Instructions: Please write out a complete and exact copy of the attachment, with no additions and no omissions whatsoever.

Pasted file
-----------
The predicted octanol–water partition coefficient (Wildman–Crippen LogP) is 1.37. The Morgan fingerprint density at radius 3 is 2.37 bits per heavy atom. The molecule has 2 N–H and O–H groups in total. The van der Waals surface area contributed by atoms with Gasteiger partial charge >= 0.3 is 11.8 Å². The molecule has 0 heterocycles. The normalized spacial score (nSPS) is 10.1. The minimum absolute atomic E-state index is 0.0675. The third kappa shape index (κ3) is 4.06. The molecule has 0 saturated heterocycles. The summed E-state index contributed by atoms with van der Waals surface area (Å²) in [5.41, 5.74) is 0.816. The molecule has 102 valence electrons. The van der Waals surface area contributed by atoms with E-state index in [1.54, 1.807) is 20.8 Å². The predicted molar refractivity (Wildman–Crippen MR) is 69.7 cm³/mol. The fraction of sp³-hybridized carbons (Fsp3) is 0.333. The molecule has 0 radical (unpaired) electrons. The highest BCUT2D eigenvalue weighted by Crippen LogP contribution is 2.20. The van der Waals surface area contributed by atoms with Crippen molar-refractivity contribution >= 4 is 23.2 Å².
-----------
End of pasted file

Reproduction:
The predicted octanol–water partition coefficient (Wildman–Crippen LogP) is 1.37. The Morgan fingerprint density at radius 3 is 2.37 bits per heavy atom. The molecule has 2 N–H and O–H groups in total. The van der Waals surface area contributed by atoms with Gasteiger partial charge >= 0.3 is 11.8 Å². The molecule has 0 heterocycles. The normalized spacial score (nSPS) is 10.1. The minimum absolute atomic E-state index is 0.0675. The third kappa shape index (κ3) is 4.06. The molecule has 0 saturated heterocycles. The summed E-state index contributed by atoms with van der Waals surface area (Å²) in [5.41, 5.74) is 0.816. The molecule has 102 valence electrons. The van der Waals surface area contributed by atoms with E-state index in [1.54, 1.807) is 20.8 Å². The predicted molar refractivity (Wildman–Crippen MR) is 69.7 cm³/mol. The fraction of sp³-hybridized carbons (Fsp3) is 0.333. The molecule has 0 radical (unpaired) electrons. The highest BCUT2D eigenvalue weighted by Crippen LogP contribution is 2.20. The van der Waals surface area contributed by atoms with Crippen molar-refractivity contribution >= 4 is 23.2 Å².